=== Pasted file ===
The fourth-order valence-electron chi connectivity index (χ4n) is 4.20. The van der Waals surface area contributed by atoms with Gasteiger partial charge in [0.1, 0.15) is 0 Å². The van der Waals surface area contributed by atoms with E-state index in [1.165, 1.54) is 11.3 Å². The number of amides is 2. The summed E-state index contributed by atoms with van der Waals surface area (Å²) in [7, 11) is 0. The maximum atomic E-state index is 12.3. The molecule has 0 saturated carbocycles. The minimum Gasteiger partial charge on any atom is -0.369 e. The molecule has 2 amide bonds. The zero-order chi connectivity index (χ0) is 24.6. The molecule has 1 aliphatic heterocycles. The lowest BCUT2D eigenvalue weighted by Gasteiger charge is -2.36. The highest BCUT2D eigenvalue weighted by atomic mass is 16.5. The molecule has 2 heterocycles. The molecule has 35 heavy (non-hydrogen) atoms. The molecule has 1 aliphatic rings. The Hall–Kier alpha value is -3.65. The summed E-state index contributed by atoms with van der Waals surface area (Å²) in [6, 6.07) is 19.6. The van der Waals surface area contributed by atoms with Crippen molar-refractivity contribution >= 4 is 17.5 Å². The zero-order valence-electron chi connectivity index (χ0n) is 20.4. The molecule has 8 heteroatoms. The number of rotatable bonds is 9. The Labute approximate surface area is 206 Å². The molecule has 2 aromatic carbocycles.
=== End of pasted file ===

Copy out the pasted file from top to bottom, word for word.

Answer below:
The fourth-order valence-electron chi connectivity index (χ4n) is 4.20. The van der Waals surface area contributed by atoms with Gasteiger partial charge in [0.1, 0.15) is 0 Å². The van der Waals surface area contributed by atoms with E-state index in [1.165, 1.54) is 11.3 Å². The number of amides is 2. The summed E-state index contributed by atoms with van der Waals surface area (Å²) in [7, 11) is 0. The maximum atomic E-state index is 12.3. The molecule has 0 saturated carbocycles. The minimum Gasteiger partial charge on any atom is -0.369 e. The molecule has 2 amide bonds. The zero-order chi connectivity index (χ0) is 24.6. The molecule has 1 aliphatic heterocycles. The lowest BCUT2D eigenvalue weighted by Gasteiger charge is -2.36. The highest BCUT2D eigenvalue weighted by atomic mass is 16.5. The molecule has 2 heterocycles. The molecule has 35 heavy (non-hydrogen) atoms. The molecule has 1 aliphatic rings. The Hall–Kier alpha value is -3.65. The summed E-state index contributed by atoms with van der Waals surface area (Å²) in [6, 6.07) is 19.6. The van der Waals surface area contributed by atoms with Crippen molar-refractivity contribution >= 4 is 17.5 Å². The zero-order valence-electron chi connectivity index (χ0n) is 20.4. The molecule has 8 heteroatoms. The number of rotatable bonds is 9. The Labute approximate surface area is 206 Å². The molecule has 2 aromatic carbocycles.